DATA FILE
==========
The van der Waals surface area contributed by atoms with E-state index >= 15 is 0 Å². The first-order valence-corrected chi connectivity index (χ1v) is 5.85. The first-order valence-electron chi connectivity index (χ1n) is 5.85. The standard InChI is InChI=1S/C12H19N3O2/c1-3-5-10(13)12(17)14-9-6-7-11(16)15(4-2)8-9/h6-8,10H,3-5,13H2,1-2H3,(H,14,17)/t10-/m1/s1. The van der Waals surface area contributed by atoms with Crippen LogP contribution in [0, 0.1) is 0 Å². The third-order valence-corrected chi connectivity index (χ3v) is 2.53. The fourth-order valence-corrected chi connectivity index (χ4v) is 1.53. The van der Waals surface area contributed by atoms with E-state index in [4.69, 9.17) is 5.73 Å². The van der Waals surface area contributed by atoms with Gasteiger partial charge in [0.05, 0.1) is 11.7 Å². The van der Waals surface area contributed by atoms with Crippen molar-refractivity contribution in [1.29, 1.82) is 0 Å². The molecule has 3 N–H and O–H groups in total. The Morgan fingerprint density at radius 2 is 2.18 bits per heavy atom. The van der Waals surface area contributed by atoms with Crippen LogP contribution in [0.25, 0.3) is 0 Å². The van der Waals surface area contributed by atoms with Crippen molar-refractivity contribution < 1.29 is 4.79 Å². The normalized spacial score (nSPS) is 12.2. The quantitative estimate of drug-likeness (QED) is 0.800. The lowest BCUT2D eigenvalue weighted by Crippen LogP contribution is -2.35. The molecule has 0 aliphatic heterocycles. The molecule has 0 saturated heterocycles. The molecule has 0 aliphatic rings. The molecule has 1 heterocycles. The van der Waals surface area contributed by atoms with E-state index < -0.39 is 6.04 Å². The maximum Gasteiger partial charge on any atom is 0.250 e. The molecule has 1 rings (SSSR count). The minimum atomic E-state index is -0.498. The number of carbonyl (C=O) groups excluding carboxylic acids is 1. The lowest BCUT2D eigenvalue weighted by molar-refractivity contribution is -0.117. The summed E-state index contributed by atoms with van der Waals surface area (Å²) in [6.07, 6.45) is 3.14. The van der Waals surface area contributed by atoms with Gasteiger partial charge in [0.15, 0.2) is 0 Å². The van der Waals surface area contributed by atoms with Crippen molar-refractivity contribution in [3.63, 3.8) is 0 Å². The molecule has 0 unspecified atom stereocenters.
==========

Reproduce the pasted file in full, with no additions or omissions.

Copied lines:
The van der Waals surface area contributed by atoms with E-state index >= 15 is 0 Å². The first-order valence-corrected chi connectivity index (χ1v) is 5.85. The first-order valence-electron chi connectivity index (χ1n) is 5.85. The standard InChI is InChI=1S/C12H19N3O2/c1-3-5-10(13)12(17)14-9-6-7-11(16)15(4-2)8-9/h6-8,10H,3-5,13H2,1-2H3,(H,14,17)/t10-/m1/s1. The van der Waals surface area contributed by atoms with Crippen LogP contribution in [0, 0.1) is 0 Å². The third-order valence-corrected chi connectivity index (χ3v) is 2.53. The fourth-order valence-corrected chi connectivity index (χ4v) is 1.53. The van der Waals surface area contributed by atoms with E-state index in [4.69, 9.17) is 5.73 Å². The van der Waals surface area contributed by atoms with Gasteiger partial charge in [0.05, 0.1) is 11.7 Å². The van der Waals surface area contributed by atoms with Crippen molar-refractivity contribution in [1.29, 1.82) is 0 Å². The molecule has 3 N–H and O–H groups in total. The Morgan fingerprint density at radius 2 is 2.18 bits per heavy atom. The van der Waals surface area contributed by atoms with Crippen LogP contribution in [0.25, 0.3) is 0 Å². The van der Waals surface area contributed by atoms with Crippen molar-refractivity contribution < 1.29 is 4.79 Å². The normalized spacial score (nSPS) is 12.2. The quantitative estimate of drug-likeness (QED) is 0.800. The lowest BCUT2D eigenvalue weighted by Crippen LogP contribution is -2.35. The molecule has 0 aliphatic heterocycles. The molecule has 0 saturated heterocycles. The molecule has 0 aliphatic rings. The molecule has 1 heterocycles. The van der Waals surface area contributed by atoms with E-state index < -0.39 is 6.04 Å². The maximum Gasteiger partial charge on any atom is 0.250 e. The molecule has 1 rings (SSSR count). The minimum atomic E-state index is -0.498. The number of carbonyl (C=O) groups excluding carboxylic acids is 1. The lowest BCUT2D eigenvalue weighted by molar-refractivity contribution is -0.117. The summed E-state index contributed by atoms with van der Waals surface area (Å²) in [6.07, 6.45) is 3.14. The van der Waals surface area contributed by atoms with Gasteiger partial charge in [0.15, 0.2) is 0 Å². The van der Waals surface area contributed by atoms with Crippen molar-refractivity contribution in [3.63, 3.8) is 0 Å². The molecule has 0 unspecified atom stereocenters.